HONG KONG, March 16 (IFR) - Macquarie Bank has become the first Australian issuer to sell Pro bonds in Japan in a tightly priced offering, which raises hopes that the format is gaining traction.
The offfering involved two tranches, totalling ¥34.1bn (US$280m), with a ¥3.2bn three-year bond priced to yield 13bp over yen offer-side swaps and a ¥30.9bn five-year to yield 25bp over swaps. The coupons for the two tranches are 0.353% and 0.563%, respectively.
The size was larger than bankers away from the issuance had expected, mostly due to support from strategic investors, such as the Development Bank of Japan, as well as other major Samurai investors like city banks.
The meagre spreads for A2/A/A rated Macquarie also adds to the appeal of the Pro bond format. Bankers said the bonds priced in line with the traditional Samurai market, despite the far-less onerous documentation requirements.
Pro bonds are faster to issue than Samurai because foreign issuers can sell them off an existing debt programme by simply registering it with the Tokyo Stock Exchange. This step lets issuers circumvent a lengthier process of having to translate their documents into Japanese, which is required for Samurais.
“That combination of ease of use and documentation, plus the size, was more in sync with their funding programme,” said a banker close to the deal.
The lack of Samurais from Australian lenders this year had also helped whet Japanese appetite for Macquarie’s bonds, said bankers.
The participation of major Japanese investors suggests the Pro bond format is gaining favour as Japan’s monetary policies force conservative fund managers to look beyond local government bonds for higher returns.
It is reminding potential issuers of the advantages of selling Pro bonds, which have failed to gain traction since the product’s inception seven years ago.
It took Macquarie about three weeks to register its US$25bn debt-issuance programme on the Tokyo Stock Exchange on March 2. If would have had to wait at least two months longer if it wanted to do a Samurai. Citigroup and SMBC Nikko were lead managers on Macquarie’s Pro bond offering.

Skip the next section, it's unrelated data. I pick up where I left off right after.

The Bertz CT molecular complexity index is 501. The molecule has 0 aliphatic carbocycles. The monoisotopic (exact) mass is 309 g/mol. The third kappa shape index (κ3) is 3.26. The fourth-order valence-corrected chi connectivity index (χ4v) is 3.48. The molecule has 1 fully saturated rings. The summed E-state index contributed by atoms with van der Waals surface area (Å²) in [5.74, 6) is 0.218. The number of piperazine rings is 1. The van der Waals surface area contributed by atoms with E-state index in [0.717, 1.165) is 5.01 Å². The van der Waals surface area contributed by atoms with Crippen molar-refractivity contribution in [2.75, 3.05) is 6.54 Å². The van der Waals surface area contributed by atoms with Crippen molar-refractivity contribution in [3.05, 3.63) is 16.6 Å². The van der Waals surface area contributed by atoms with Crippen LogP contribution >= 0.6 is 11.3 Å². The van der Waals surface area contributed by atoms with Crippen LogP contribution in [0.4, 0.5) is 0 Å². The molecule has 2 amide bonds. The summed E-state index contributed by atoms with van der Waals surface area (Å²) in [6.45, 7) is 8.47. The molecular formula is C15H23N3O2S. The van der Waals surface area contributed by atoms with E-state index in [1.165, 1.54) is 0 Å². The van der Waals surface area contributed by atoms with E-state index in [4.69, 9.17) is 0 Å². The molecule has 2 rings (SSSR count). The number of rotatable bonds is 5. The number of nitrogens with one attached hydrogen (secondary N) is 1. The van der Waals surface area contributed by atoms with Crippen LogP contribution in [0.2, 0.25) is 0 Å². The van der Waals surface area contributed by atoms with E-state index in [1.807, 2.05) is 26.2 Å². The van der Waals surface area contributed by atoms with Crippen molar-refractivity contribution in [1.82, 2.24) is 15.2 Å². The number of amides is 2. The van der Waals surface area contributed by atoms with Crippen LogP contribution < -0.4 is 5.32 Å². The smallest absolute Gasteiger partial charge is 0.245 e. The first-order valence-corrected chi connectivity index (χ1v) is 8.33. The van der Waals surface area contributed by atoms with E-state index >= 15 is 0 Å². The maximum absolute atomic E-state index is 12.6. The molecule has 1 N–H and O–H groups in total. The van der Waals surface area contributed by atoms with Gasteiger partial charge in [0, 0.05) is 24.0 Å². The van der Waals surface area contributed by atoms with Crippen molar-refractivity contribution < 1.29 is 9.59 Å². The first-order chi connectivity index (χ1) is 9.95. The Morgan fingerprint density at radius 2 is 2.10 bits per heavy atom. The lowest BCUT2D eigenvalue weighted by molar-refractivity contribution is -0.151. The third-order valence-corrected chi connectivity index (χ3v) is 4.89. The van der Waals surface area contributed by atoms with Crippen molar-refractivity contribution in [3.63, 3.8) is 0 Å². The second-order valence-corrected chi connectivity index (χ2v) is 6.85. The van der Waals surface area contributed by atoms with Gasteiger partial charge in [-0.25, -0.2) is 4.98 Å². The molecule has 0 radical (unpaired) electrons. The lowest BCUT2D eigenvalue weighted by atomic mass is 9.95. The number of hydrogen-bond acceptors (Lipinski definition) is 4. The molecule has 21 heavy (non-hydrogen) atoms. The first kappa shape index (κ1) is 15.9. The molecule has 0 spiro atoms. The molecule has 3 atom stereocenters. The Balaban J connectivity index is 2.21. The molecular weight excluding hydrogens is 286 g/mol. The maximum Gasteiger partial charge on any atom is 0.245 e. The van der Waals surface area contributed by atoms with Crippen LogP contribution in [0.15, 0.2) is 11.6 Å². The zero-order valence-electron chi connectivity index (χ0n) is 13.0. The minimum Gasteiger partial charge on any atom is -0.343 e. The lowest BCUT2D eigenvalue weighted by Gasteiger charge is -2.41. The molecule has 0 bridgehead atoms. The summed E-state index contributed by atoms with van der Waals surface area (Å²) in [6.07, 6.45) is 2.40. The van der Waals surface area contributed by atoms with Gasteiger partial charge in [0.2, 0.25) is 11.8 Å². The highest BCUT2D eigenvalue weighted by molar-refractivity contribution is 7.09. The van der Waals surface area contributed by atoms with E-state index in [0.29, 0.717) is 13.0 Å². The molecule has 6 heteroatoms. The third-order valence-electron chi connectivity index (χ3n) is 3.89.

The banker added that he was getting more calls from debut yen issuers about the possibility of issuing Pro bonds. He estimated that at least ¥100bn in Pro bonds could be sold in the coming fiscal year.
Another banker away from the deal said he was actively pitching Pro bonds to clients. “I‘m expecting about 10%-15% of yen issuance this year to come from the Pro bond market,” said the banker. “This is quite a difference from previous years. If you asked me to do Pro bonds a few years ago, I’d say you’re crazy.”
Only three issuers have sold Pro bonds in the current fiscal year to March 31. Banco Santander Chile did a ¥27.3bn three-tranche issue last April, while Malayan Banking (Maybank) priced two deals in May and August - a ¥31.3bn three-year and then a ¥20bn five-year bond to yield 27bp over swaps - and First Gulf Bank issued a ¥10bn 5-year at 0.863% last June.
Not so fast
While Macquarie was looking at a moderate size for its debut offering, bankers said the Samurai markets would be more appropriate for larger deals.
“There still is the Achilles’ heel of the Pro bond format, which is that the big bond indices in Japan - notably, the Nomura BPI Index - still do not include them,” said the banker. “That is the reason why we don’t get much sponsorship from some of the asset managers and insurance companies.”
Most of the major global issuers had also established Samurai programmes, he added.
“As most of the systemically important banks have Samurai shelves, they’re going to be very hard to persuade to do Pro bonds,” he said. “Your next tier of smaller regional banks haven’t done Samurai before and, thus, could potentially be persuaded.”
Macquarie’s issue also showed there is little difference in price between the Pro bond and Samurai format.
Bankers said a new US dollar-denominated five-year bond from Macquarie would come at around 15bp over yen Libor, considering that the Australian issuer’s US$750m 2.4% January 2020s were trading at Z+75bp, and a new deal would need a 10bp new-issue premium.
That would mean Macquarie’s Pro bond priced around 10bp wide to a new US dollar deal - relatively in line with previous Samurai issues.
For example, Double A rated Aussie lenders, such as National Australia Bank, priced a five-year Samurai at 1bp over swaps in January. Adding the 25bp spread between Macquarie and the major banks in US dollars brings a new yen-dominated Macquarie bond near the 25bp area over yen Libor.
A banker off the deal argued that Macquarie might have paid a higher premium of around 23bp, since final pricing on the five-year Pro bond translated to Z+98bp, but that would be attributable due to investor demand rather than because of the related format.
While the Pro bond pipeline has grown, smaller banks are more susceptible to market risks.
Austrian lender HYPO NOE Gruppe Bank has decided to delay investor discussions for a Pro bond until at least next week amid reports of the ongoing restructuring of Austrian lender Hypo Alpe-Adria Bank International.
The deal is still expected to materialise around April. HYPO NOE registered its programme on the TSE on February 18 via BNP Paribas and Barclays. (Reporting By Frances Yoon, editing by Dharsan Singh, Steve Garton and Daniel Stanton)